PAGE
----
The Union Cabinet had on August 1 cleared a proposal to amend the RTI Act to give immunity to political parties
A bill to amend the RTI Act aimed at giving immunity to political parties from providing information under the transparency law is slated to come up for discussion in Lok Sabha tomorrow.
The Right to Information (Amendment) Bill 2013 has already been introduced in the Lower House by Minister of State for Personnel, Public Grievances and Pensions V Narayanasamy.
'Narayanasamy to move that the Bill to amend the Right to Information Act, 2005 be taken into consideration. Also to move that the Bill be passed,' said the list of business for Lok Sabha tomorrow.
The Union Cabinet had on August 1 cleared a proposal to amend the RTI Act to give immunity to political parties.
The Cabinet's decision had come nearly two months after the Central Information Commission's order of bringing six national political parties -- Congress, BJP, NCP, CPI-M, CPI and BSP -- under the RTI Act.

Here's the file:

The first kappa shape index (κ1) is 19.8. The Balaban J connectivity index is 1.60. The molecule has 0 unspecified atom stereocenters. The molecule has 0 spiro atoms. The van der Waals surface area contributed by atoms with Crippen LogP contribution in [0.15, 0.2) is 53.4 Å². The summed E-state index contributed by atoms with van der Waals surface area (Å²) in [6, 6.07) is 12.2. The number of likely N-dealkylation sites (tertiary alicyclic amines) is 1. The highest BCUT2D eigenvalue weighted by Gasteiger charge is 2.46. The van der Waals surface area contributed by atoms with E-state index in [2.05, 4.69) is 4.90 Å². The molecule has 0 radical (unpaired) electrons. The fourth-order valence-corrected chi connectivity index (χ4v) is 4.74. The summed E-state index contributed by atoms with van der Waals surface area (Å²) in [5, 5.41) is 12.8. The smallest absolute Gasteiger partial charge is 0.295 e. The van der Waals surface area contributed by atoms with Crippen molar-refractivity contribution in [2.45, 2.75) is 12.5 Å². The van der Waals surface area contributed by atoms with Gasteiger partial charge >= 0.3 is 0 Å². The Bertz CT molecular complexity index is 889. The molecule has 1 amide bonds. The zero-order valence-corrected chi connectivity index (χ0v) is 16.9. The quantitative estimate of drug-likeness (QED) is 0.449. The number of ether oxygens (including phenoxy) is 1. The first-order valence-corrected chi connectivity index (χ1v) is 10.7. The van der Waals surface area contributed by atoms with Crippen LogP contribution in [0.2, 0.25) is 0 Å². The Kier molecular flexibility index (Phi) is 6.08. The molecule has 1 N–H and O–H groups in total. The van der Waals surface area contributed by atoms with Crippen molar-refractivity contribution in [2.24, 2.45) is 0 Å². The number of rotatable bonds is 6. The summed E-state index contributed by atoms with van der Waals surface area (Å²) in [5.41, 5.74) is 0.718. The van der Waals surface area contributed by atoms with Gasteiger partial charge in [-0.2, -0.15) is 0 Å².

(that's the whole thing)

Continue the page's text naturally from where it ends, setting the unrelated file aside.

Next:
The government has proposed an amendment in Section 2 of the Act, which defines public authority, to shield the political parties, officials said.
The proposed amendments, if accepted by the Parliament, will make it clear that the definition of public authority shall not include any political party registered under the Representation of the Peoples Act, they said.
The CIC had in its order on June 3 held that the six national parties have been substantially funded indirectly by the central government and were required to appoint Public Information Officers (PIOs) as they have the character of a public authority under the RTI Act.
The order had evoked sharp reactions from political parties, especially Congress which has been credited with bringing in the transparency law.
It is pertinent to mention that Baijayant Jay Panda, a Biju Janata Dal's MP, has written to Lok Sabha Speaker Meira Kumar to refer the proposed legislation to an appropriate standing committee for detailed deliberations.
Panda, in his letter written this month, has said that the proposed draft legislation requires thorough consideration and discussion, and should not be passed in the din as has become the unfortunate practice for several important bills recently.
A group of intellectuals, academics and representatives of civil society organisations comprising Indians residing abroad have also written to the Lok Sabha Speaker against any move by the government to water down the RTI Act.
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